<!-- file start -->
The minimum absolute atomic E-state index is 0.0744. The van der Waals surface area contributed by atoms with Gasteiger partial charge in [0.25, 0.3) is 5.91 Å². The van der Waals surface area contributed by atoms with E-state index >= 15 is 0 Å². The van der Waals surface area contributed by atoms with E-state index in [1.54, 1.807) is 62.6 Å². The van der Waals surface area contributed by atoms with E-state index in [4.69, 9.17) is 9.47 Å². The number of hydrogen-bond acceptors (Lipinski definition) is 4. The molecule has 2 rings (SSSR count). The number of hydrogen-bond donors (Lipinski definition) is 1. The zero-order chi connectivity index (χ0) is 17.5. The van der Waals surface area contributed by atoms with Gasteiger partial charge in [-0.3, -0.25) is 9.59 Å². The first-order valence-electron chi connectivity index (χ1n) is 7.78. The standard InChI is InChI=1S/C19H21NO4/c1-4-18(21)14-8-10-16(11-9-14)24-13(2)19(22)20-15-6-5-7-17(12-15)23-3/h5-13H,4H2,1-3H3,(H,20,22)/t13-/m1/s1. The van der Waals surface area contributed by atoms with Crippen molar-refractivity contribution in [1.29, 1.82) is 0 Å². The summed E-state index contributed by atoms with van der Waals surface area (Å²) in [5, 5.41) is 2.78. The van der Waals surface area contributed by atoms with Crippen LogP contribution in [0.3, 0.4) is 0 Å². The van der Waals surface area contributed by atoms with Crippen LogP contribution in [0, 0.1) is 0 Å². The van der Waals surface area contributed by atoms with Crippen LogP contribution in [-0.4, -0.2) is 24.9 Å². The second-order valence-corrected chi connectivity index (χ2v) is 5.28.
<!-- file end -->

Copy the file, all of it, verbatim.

The minimum absolute atomic E-state index is 0.0744. The van der Waals surface area contributed by atoms with Gasteiger partial charge in [0.25, 0.3) is 5.91 Å². The van der Waals surface area contributed by atoms with E-state index >= 15 is 0 Å². The van der Waals surface area contributed by atoms with E-state index in [1.54, 1.807) is 62.6 Å². The van der Waals surface area contributed by atoms with E-state index in [4.69, 9.17) is 9.47 Å². The number of hydrogen-bond acceptors (Lipinski definition) is 4. The molecule has 2 rings (SSSR count). The number of hydrogen-bond donors (Lipinski definition) is 1. The zero-order chi connectivity index (χ0) is 17.5. The van der Waals surface area contributed by atoms with Gasteiger partial charge in [-0.3, -0.25) is 9.59 Å². The first-order valence-electron chi connectivity index (χ1n) is 7.78. The standard InChI is InChI=1S/C19H21NO4/c1-4-18(21)14-8-10-16(11-9-14)24-13(2)19(22)20-15-6-5-7-17(12-15)23-3/h5-13H,4H2,1-3H3,(H,20,22)/t13-/m1/s1. The van der Waals surface area contributed by atoms with Crippen molar-refractivity contribution in [1.29, 1.82) is 0 Å². The summed E-state index contributed by atoms with van der Waals surface area (Å²) in [5, 5.41) is 2.78. The van der Waals surface area contributed by atoms with Crippen LogP contribution in [0.3, 0.4) is 0 Å². The van der Waals surface area contributed by atoms with Crippen LogP contribution in [0, 0.1) is 0 Å². The van der Waals surface area contributed by atoms with Crippen LogP contribution in [-0.4, -0.2) is 24.9 Å². The second-order valence-corrected chi connectivity index (χ2v) is 5.28.